A second UK police force is to adopt a scheme which interrupts TV and radio programmes with appeals over missing or abducted children.
This is how TV screens looked when Sussex Police used the alert in July
Surrey Police announced on Tuesday they would be following colleagues in Sussex in using Child Rescue Alert.
When an alert is issued by a senior officer a message is sent to local news organisations which have agreed to take part in the scheme.
Appeals for help, with information on the missing child, are then broadcast through the media.
They would be broadcast on local radio stations, or appear on a strap along the bottom of the television screen.
Surrey Police met on Tuesday with 11 television and radio stations to discuss how the operation would work.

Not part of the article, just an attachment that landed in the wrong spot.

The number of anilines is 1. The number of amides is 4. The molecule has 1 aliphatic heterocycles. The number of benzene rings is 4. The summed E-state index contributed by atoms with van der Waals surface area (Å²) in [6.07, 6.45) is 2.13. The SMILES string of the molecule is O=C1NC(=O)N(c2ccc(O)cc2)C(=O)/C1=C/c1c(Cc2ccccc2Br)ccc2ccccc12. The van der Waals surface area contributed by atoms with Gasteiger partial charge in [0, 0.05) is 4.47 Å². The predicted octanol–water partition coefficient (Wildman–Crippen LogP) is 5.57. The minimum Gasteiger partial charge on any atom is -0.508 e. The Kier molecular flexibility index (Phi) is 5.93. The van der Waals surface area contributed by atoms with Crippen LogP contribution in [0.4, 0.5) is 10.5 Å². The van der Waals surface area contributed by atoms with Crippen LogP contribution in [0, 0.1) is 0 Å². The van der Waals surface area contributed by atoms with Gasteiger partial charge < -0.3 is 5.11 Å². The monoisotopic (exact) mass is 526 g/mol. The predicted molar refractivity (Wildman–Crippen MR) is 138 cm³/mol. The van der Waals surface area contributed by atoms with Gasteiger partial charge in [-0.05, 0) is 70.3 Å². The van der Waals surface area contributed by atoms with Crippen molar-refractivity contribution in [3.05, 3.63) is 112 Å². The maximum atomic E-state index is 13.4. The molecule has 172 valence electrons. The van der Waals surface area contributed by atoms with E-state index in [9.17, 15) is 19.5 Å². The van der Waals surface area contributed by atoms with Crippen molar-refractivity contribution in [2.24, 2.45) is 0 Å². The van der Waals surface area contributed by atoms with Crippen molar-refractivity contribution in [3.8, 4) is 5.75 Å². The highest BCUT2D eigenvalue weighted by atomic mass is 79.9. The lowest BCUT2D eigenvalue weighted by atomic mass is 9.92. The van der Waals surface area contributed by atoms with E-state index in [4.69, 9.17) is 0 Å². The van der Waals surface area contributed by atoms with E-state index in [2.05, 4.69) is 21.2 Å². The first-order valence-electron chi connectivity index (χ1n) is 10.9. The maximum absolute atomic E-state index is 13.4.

The system is based upon an American concept called Amber Alert which has helped find more than 60 missing children.
Sussex Police launched Child Rescue Alert in 2002 but have only issued one alert, in July this year, when a six-year-old girl was reported missing in Brighton.
Detective Constable Paul Falconer, project manager on the scheme for Surrey Police, said: "Child Rescue Alert could make a real difference in saving a child's life.
"The first few hours after a child goes missing are crucial and the real benefit of this scheme is that it alerts members of the public to the abduction quickly so that they can help look for the child.
"It is thankfully very rare that a child is abducted but it is essential that, when it does happen, we are in the best possible position to find them safely."
Surrey Police says it hopes to have the scheme up and running by December.
Other forces around the UK are thought to be considering joining the scheme.